Showing posts with label ANATOMY. Show all posts
Showing posts with label ANATOMY. Show all posts

ANATOMY OF SALIVARY GLANDS







The parotid gland

This is the largest of the salivary glands,
lying wedged between the mandible and sternocleidomastoid and overflowing both these bounding structures.

The parotid and its surrounds in a schematic horizontal section—the facial nerve is the most superficial of the structures traversing the gland.
Relations

Above—lie the external auditory meatus and temporomandibular joint.
Below—it overflows the posterior belly of digastric.
Anteriorly—it overflows the mandible with the overlying masseter.
Medially —lies the styloid process and its muscles separating the parotid from the internal jugular vein, internal carotid artery, last four cranial nerves and the lateral wall of the pharynx.
The gland itself is enclosed in a split in the investing fascia, lying both on and below which are the parotid lymph nodes.
Antero-inferiorly, this parotid fascia is thickened and is the only structure separating the parotid from the submandibular gland (the stylomandibular ligament).

Traversing the gland (from without in) are
1. the facial nerve;
2. the retromandibular (posterior facial) vein, formed by the junction of the superficial temporal and maxillary veins.
3. the external carotid artery, dividing at the neck of the mandible into its superficial temporal and maxillary terminal branches

The parotid duct (of Stensen)
The parotid duct (of Stensen) is 2in (5cm) long.
It arises from the anterior part of the gland,
runs over the masseters a finger’s breadth below the zygomatic arch to pierce the buccinator and
open opposite the second upper molar tooth.
The duct can easily be felt by a finger rolled over the masseter if this muscle is tensedby clenching the teeth.

THE RELATIONS OF THE FACIAL NERVE TO THE PAROTID

• The facial nerve is unique in traversing the substance of a gland, a fact of considerable importance .
• This coexistence is explained embryologically; the parotid gland develops in the crotch formed by the two major branches of the facial nerve.
• As the gland enlarges it overlaps these nerve trunks, the superficial and deep parts fuse and the nerve comes to lie buried within the gland.
• The facial nerve emerges from the stylomastoid foramen, winds laterally to the styloid process and can then be exposed in the inverted V between the bony part of the external auditory meatus and the mastoid process.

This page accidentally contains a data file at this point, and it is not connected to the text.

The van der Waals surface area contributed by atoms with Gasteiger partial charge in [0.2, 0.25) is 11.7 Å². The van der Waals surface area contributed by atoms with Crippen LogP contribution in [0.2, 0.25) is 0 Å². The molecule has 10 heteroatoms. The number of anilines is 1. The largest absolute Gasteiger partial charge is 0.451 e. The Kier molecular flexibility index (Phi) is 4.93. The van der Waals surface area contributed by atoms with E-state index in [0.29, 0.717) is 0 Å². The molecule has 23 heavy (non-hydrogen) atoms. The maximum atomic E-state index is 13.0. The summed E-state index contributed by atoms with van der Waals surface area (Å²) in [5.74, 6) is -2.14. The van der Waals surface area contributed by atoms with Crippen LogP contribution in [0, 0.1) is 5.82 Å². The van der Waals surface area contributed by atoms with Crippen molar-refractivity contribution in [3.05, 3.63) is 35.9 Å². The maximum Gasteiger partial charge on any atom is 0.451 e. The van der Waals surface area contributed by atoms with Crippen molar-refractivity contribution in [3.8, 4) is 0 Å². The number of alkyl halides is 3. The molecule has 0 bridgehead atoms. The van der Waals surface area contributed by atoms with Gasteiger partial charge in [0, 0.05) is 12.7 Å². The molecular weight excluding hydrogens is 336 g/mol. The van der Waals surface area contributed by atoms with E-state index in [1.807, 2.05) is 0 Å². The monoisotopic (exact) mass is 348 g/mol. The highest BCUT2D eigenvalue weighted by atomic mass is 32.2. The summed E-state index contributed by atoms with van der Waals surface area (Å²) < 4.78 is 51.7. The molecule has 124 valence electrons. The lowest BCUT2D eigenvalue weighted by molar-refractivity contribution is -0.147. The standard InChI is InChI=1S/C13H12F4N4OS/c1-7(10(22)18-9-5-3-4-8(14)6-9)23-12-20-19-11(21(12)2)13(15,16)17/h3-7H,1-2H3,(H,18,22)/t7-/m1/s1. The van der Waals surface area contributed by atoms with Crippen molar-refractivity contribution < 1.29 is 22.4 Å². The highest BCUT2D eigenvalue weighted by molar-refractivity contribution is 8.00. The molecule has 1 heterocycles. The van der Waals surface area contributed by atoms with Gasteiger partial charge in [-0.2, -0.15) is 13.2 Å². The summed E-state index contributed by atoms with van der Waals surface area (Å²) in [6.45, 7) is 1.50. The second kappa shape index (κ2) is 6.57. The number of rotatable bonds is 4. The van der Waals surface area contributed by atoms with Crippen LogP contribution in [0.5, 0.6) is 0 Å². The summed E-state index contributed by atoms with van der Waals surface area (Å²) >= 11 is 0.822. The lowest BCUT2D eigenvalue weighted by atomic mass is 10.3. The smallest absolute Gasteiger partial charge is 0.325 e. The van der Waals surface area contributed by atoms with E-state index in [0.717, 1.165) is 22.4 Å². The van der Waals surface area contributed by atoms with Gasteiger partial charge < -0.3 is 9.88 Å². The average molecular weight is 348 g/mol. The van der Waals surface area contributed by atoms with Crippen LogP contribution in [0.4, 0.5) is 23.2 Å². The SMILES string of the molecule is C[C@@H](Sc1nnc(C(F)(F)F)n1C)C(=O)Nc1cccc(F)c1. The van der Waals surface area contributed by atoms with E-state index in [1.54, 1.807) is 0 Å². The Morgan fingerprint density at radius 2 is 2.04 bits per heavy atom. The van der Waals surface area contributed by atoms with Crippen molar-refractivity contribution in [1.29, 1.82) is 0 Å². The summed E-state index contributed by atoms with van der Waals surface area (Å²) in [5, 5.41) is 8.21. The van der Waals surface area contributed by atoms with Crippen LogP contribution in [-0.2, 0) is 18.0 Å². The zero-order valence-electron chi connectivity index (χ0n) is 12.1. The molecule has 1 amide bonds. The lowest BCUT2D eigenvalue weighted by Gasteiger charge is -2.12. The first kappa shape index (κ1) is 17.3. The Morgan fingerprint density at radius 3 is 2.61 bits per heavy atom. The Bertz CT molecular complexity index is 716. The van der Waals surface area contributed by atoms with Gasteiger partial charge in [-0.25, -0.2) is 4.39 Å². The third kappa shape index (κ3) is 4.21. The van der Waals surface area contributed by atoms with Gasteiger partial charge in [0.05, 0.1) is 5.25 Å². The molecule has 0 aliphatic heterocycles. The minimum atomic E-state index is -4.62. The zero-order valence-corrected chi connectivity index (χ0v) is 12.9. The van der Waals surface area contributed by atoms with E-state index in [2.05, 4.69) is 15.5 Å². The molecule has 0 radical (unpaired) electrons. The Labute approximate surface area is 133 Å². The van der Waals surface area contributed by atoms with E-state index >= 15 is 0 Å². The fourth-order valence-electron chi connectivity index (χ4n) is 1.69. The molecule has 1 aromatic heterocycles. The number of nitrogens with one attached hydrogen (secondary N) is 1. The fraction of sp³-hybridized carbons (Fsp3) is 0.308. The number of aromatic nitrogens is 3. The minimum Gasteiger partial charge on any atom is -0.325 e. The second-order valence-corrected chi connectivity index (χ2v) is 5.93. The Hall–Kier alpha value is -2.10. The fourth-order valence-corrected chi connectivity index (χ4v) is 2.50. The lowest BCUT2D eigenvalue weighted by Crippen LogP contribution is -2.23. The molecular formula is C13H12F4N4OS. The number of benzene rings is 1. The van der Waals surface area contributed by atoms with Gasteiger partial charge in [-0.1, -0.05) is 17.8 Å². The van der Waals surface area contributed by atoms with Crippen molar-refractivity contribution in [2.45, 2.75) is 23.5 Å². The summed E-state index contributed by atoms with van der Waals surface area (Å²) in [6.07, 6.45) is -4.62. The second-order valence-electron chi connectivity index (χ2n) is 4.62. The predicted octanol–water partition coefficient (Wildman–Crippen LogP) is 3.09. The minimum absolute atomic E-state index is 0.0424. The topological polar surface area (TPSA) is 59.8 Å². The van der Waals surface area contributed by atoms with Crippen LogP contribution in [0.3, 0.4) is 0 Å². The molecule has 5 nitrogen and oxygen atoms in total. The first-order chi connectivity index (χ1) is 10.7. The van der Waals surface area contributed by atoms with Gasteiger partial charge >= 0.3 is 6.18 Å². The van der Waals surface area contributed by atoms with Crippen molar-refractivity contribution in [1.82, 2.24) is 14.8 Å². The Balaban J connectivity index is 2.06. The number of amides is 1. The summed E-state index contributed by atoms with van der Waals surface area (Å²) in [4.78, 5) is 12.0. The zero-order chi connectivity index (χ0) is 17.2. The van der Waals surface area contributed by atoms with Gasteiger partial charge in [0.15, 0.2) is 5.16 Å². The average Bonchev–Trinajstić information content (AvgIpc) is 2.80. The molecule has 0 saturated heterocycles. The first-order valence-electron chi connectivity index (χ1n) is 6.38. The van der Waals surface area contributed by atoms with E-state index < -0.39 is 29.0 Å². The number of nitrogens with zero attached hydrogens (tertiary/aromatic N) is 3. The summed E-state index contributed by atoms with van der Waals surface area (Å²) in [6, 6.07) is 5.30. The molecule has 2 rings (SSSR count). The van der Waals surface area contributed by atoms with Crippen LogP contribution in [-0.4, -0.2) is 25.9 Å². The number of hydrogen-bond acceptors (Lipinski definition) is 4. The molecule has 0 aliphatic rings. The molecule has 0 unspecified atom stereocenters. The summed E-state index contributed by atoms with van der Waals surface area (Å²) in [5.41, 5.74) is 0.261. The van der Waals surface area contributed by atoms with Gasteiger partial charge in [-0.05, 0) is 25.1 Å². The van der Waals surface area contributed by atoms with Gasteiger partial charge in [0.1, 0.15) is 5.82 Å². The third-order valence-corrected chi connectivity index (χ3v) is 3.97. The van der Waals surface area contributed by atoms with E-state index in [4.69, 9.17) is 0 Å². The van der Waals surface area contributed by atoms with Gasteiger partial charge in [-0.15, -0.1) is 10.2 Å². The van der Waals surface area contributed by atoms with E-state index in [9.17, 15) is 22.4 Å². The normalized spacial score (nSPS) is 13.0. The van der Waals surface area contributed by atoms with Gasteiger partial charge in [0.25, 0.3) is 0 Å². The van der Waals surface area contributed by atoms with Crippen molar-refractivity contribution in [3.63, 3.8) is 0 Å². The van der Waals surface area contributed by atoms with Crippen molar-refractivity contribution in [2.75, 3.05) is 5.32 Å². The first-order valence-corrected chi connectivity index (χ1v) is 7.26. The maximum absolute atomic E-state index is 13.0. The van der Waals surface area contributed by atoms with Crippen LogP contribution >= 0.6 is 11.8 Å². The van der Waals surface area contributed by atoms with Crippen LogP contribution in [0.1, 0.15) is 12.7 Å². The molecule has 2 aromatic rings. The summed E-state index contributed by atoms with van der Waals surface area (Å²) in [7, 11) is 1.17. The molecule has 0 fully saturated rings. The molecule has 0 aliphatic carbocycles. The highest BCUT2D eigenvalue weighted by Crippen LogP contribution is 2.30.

• This has a useful surface marking, the intertragic notch of the ear, which is situated directly over the facial nerve.
• Just beyond this point the nerve dives into the posterior aspect of the parotid gland and bifurcates  almost immediately into its two main divisions (occasionally it divides before entering the gland).
• The upper division divides into temporal and zygomatic branches;
• the lower division gives the buccal, mandibular and cervical branches.
• These two divisions may remain completely separate within the parotid, may form a plexus of intermingling connections,
• The branches of the nerve then emerge on the anterior aspect of the parotid to lie on the masseter, thence to pass to the muscles of the face.
• No branches emerge from the superficial aspect of the gland,

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Anatomy of the Bones of Cervical Spine

Anatomy of the Bones of Cervical Spine
Atlas
1st Cervical Vertabrae
 
Lack of Body
 
Superior Articular Foveae
Inferior Articulating Foveae
      Fovea Dentis 

Axis
C2

Dens-Rotation between skull and atlas
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Muscles of the Facial Expression


Muscles of the Facial Expression

Muscles of Facial Expression are unique in that they migrate to their destinations about the scalp, neck, and mostly about the face from second pharyngeal arch mesenchyme and thus receive their motor innervation via the facial nerve (CN VII), the nerve of the second arch. Although most of these muscles originate on bone, most do not insert on bone; rather, they insert into the dermis of the skin and freely intermingle with muscles in their vicinity. Upon contraction, this arrangement and groupings of muscles about the orifices of the face convey movements about these orifices that we interpret as emotions.